6. Curate Content.

Attorneys can still provide useful content without writing it all themselves. Sharing other people’s content can be a great way to stay top of mind and provide something of value to an audience. There are content curation and social listening tools and even Google alerts to help curate information on a particular subject area. LinkedIn is also great for this. Attorneys can follow Pulse channels and companies, and join relevant groups to find interesting material to share. Of course, attorneys should still provide some commentary and insight on the material they are sharing, but that’s a lot easier than writing an article or entire post by themselves. Remember also that these services can help with crafting topics, keeping abreast of new developments and finding out what your target audience is talking about online.

7. Get Other People Involved.

Do attorneys need help generating new ideas? With writing? With research? Draw on internal resources and have individuals in the firm work together. For example, pair someone great at brainstorming ideas paired with a researcher who can fill in the details. A writer can be paired with a speaker who can come up with great presentations. A marketer, paralegal or associate can interview a more senior member and write up the interview. If all else fails, consider outside resources. Freelance writers and editors can transform ideas into great content. They are a worthwhile investment to ensure your content pipeline is high-quality and consistently maintained.

8. Create a Schedule and Realistic Targets.

An editorial calendar with clearly defined dates means everyone is on notice regarding their obligations. Guilt and a sense of responsibility about missing public deadlines can be great motivators. Remember to build in extra time to account for late material, however.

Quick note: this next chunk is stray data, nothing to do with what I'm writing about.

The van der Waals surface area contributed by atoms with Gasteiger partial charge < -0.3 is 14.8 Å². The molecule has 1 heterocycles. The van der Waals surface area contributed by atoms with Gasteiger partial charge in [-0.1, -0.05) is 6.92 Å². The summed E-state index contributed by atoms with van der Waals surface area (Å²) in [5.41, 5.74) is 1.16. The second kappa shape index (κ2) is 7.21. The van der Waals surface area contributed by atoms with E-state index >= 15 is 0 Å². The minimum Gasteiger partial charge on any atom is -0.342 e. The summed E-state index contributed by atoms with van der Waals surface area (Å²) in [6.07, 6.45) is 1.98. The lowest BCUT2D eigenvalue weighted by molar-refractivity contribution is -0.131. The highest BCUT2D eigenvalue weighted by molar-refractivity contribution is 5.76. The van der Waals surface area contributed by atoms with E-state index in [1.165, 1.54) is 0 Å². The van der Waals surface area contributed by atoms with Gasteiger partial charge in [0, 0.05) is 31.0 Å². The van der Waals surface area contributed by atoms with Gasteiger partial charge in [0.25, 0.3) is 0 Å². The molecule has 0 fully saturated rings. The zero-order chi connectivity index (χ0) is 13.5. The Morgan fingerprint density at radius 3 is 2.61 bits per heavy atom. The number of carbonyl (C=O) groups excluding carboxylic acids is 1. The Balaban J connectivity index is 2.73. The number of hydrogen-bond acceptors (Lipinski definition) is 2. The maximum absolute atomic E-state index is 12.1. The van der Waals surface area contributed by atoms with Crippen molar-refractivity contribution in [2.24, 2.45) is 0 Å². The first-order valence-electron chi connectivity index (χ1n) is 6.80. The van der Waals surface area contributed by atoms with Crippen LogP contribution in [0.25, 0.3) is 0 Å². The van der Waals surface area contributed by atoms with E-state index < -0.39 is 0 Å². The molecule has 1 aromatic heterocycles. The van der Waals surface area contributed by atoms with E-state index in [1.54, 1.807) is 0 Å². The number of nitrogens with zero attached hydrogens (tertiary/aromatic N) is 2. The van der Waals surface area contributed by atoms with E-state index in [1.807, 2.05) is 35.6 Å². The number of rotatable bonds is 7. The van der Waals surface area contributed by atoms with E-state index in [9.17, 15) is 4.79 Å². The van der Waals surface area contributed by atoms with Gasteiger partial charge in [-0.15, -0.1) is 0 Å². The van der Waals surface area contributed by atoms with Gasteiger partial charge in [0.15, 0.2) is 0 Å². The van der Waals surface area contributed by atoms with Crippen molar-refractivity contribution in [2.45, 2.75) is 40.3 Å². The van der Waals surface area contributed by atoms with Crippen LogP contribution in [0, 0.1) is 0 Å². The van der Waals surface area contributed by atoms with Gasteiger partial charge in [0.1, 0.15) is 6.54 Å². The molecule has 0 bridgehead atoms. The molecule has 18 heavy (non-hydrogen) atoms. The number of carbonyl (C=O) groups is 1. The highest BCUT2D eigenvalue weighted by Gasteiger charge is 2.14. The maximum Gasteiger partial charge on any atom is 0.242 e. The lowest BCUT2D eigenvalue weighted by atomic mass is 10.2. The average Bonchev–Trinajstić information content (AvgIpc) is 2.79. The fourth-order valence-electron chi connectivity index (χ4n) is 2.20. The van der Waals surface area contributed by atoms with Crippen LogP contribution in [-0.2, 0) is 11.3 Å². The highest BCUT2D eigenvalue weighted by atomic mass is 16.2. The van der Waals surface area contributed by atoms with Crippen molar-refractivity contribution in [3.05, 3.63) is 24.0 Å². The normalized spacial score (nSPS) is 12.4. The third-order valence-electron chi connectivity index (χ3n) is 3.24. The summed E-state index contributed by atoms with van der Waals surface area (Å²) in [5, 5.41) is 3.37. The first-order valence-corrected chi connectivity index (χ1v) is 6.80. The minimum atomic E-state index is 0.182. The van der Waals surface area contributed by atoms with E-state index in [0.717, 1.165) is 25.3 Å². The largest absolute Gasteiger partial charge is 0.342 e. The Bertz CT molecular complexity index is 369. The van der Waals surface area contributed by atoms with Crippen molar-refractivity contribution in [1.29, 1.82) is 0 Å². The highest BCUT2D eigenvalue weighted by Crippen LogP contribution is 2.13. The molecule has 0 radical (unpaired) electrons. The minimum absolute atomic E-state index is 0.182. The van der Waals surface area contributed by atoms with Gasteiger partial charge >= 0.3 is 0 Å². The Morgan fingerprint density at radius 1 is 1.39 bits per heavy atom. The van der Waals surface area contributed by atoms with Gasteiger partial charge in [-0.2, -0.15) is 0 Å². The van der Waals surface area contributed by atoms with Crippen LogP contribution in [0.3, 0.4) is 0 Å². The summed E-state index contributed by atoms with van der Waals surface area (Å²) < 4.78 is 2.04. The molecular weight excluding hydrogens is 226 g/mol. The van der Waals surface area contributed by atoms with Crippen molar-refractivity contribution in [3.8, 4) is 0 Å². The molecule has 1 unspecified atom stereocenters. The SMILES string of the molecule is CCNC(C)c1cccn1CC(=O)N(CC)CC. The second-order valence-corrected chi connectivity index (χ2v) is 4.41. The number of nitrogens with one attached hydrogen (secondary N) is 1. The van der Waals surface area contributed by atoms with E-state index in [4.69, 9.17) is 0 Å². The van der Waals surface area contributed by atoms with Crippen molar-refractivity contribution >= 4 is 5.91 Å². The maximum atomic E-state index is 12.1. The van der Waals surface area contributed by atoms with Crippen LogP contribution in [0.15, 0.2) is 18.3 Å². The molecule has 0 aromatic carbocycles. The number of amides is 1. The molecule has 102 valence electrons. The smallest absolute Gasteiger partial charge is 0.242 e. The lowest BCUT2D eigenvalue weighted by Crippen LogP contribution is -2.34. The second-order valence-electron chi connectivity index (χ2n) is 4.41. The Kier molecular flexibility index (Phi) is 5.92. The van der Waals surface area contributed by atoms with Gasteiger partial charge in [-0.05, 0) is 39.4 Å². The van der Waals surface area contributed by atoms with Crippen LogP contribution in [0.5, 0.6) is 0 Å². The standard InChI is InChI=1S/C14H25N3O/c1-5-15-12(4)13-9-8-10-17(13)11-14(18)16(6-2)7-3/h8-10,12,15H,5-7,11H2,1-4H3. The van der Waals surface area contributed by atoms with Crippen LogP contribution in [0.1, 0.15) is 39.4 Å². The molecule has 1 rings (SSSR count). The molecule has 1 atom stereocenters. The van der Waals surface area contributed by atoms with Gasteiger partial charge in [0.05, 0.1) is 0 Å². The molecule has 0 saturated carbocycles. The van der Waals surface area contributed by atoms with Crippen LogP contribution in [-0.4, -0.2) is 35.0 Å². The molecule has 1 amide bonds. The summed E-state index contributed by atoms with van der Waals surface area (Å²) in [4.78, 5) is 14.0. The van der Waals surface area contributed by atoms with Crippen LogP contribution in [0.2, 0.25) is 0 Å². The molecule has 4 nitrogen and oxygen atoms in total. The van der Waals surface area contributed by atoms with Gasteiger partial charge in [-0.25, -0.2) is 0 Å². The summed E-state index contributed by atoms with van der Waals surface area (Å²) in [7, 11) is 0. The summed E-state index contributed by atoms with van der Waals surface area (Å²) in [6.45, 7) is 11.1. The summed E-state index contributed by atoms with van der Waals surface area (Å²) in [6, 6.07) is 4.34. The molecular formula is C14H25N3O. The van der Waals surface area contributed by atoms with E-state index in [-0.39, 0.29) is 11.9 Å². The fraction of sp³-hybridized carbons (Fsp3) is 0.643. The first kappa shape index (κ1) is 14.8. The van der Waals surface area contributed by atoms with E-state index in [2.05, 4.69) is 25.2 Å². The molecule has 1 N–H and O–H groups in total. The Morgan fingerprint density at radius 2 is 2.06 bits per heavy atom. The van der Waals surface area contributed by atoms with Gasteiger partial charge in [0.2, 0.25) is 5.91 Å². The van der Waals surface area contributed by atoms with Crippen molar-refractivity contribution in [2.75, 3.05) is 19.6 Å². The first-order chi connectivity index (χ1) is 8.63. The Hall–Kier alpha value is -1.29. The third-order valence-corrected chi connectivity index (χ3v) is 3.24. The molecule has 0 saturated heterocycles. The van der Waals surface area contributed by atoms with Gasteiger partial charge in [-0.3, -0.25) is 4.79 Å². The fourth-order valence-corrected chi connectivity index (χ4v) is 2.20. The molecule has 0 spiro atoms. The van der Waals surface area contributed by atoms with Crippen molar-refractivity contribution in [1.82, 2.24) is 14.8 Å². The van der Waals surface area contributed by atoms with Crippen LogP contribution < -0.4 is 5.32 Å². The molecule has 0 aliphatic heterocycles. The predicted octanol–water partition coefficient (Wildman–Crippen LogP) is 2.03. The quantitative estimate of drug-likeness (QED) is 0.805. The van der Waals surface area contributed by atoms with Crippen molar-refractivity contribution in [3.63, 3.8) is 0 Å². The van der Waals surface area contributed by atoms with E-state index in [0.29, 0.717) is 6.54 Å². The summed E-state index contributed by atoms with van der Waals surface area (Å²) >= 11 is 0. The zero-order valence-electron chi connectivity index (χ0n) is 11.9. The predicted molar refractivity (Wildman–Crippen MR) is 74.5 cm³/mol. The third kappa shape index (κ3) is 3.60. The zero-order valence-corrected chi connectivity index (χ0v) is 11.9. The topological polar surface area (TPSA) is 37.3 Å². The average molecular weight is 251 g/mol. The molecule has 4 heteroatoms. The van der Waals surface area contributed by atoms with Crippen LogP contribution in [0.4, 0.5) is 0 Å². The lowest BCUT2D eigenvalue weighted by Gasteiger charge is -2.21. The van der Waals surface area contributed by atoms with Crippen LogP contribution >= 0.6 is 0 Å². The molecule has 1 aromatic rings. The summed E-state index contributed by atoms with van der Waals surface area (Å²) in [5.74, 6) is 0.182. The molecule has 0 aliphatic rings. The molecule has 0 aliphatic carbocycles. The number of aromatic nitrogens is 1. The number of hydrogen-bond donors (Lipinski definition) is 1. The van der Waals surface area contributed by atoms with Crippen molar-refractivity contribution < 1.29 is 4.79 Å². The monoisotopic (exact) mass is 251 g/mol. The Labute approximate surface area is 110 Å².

9. Have Them Write About What They Know and Are Genuinely Interested In.

Not surprisingly, it’s easiest to get content from someone who is enthusiastic and feels very comfortable with the subject matter. But sometimes firms want to position themselves as experts in new areas or take advantage of media interest in a topic. Realize that you need an exceptionally motivated person who wants to develop that expertise to take on the project. That person needs to be really interested in the subject matter or it will never happen.

10. Make It a Competition.

There are endless options – competing for most articles written in a certain period of time, articled with the most page views or shares, etc. Rewards can include public announcement, gift cards, day off, etc.

11. Tie It to Compensation.

For content marketing to succeed, it needs to be valued and treated as a firm-wide initiative. Make it a part of each employee’s evaluation.


No one strategy works with everyone and even the same individual might react differently at different times. So try these different tactics, mix them up, rinse and repeat.

By: Edie Reinhardt

Originally published in Marketing the Law Firm, April 2017, Law Journal Newsletters. ALM Properties Inc. All rights reserved. To view the issue, visit